The Senate Inquiry into Australia's trade agreement process is ongoing.The current process is secret, and Cabinet makes the decision to sign trade agreements before the text is published. AFTINET's submission (attached below) supports more open negotiations and public release of the final text of trade agreements for independent scrutiny, public and parliamentary debate before the decision to sign them by Parliament. If you want to make a short submission, some helpful points are here
March 3, 2015: A report released today by a large team of academics and non-government health organisations reveals that the Trans-Pacific Partnership Agreement (TPP) poses risks to the health of Australians in areas such as provision of affordable medicines, tobacco and alcohol policies and nutrition labelling. See Peter Martin's front page article in the Age, SMH and Canberra Times
February 28, 2015:Gabrielle Chan reports in The Guardian that the TPP could allow a foreign company to sue the government for damages if sales dropped after country of origin labelling was introduced, says the Public Health Association. See full article here
February 21, 2015: Peter Martin's article "Trans Pacific Partnership. What's the deal being negotiated in our name?" discusses the impact of the TPP on medicines and health,foreign investor rights to sue governments, copyright and finds no evidence of economic benefits.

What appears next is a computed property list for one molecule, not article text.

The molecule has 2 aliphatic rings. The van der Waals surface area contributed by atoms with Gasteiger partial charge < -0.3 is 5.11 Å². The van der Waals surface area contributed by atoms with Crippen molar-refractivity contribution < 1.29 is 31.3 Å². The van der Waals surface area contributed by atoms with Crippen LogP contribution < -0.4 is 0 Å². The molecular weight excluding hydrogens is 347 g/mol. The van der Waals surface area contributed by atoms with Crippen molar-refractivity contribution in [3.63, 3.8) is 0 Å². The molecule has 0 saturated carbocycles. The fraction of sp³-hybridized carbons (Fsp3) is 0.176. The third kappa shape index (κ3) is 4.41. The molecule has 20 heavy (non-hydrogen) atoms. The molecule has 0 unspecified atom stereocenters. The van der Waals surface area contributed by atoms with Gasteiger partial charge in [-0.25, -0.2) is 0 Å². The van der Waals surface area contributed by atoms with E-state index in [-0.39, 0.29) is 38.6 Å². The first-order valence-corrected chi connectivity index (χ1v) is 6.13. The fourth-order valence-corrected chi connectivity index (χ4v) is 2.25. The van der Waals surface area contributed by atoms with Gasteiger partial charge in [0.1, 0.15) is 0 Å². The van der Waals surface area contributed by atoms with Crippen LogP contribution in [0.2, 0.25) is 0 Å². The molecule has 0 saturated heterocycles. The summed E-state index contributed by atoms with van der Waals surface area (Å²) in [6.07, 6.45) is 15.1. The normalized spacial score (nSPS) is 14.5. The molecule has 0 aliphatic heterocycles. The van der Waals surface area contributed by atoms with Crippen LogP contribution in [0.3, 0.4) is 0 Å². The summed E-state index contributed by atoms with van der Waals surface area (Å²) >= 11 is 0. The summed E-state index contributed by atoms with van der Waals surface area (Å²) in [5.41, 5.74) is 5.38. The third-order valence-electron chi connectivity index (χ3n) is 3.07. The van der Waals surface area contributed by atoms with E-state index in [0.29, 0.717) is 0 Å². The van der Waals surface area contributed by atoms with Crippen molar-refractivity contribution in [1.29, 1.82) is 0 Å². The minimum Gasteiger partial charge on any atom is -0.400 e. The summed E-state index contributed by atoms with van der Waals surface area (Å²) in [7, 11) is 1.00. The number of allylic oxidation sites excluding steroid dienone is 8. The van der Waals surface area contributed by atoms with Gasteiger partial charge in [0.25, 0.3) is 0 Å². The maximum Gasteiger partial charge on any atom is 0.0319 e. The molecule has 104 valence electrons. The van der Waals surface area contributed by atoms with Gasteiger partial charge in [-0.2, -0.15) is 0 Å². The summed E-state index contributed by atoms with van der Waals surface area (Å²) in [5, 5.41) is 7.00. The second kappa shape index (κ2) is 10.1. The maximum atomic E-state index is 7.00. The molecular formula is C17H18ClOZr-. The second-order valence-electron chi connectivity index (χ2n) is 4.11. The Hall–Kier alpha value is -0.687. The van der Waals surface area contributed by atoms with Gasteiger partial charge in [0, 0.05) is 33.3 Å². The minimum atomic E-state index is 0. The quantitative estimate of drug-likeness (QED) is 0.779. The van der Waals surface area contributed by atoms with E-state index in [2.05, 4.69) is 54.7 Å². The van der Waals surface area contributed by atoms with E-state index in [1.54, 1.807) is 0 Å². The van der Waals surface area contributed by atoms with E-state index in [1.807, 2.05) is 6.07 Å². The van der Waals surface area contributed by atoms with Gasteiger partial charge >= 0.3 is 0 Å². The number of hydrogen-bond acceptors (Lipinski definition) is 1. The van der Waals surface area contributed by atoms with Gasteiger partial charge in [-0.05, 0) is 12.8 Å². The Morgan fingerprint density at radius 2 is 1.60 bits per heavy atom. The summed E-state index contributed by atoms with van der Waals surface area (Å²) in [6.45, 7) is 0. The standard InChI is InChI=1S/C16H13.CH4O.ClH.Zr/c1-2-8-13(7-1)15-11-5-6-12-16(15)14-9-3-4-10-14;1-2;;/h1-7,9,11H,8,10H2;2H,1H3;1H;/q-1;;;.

February 14, 2015 Leading Australian and NZ medical experts have joined others from TPP countries in the International Medical Journal The Lancet to warn that the TPP threatens health and to call for public release and wide discussion of the text of the secret Trans-Pacific Partnership Agreement (TPPA).
Februrary 9, 2015 Key health bodies have called for greater transparency in negotiation of the TPP to ensure Australians' access to medicines and public health initiatives are not adversely affected by the finer details of such a deal.
Australian Medical Association vice president Dr Stephen Parnis said assurances made by the federal government last year that it would not enter into an agreement that would have negative effects on Australia's health system were not enough."There must be a greater degree of transparency; we can't simply accept assurances from the government that health won't be compromised. The specifics really matter here",
Media Release February 9, 2015
New evidence has emerged that the US blackmailed Australia into agreeing to additional changes to Australian copyright law after the Australia-US free trade agreement implementation legislation was passed in 2004. The US refused to finally ratify the agreement without additional changes which gave even more rights to copyright holders at the expense of consumers. The same process is likely to occur if the TPP is signed this year,” Dr Patricia Ranald, AFTINET Coordinator, said today.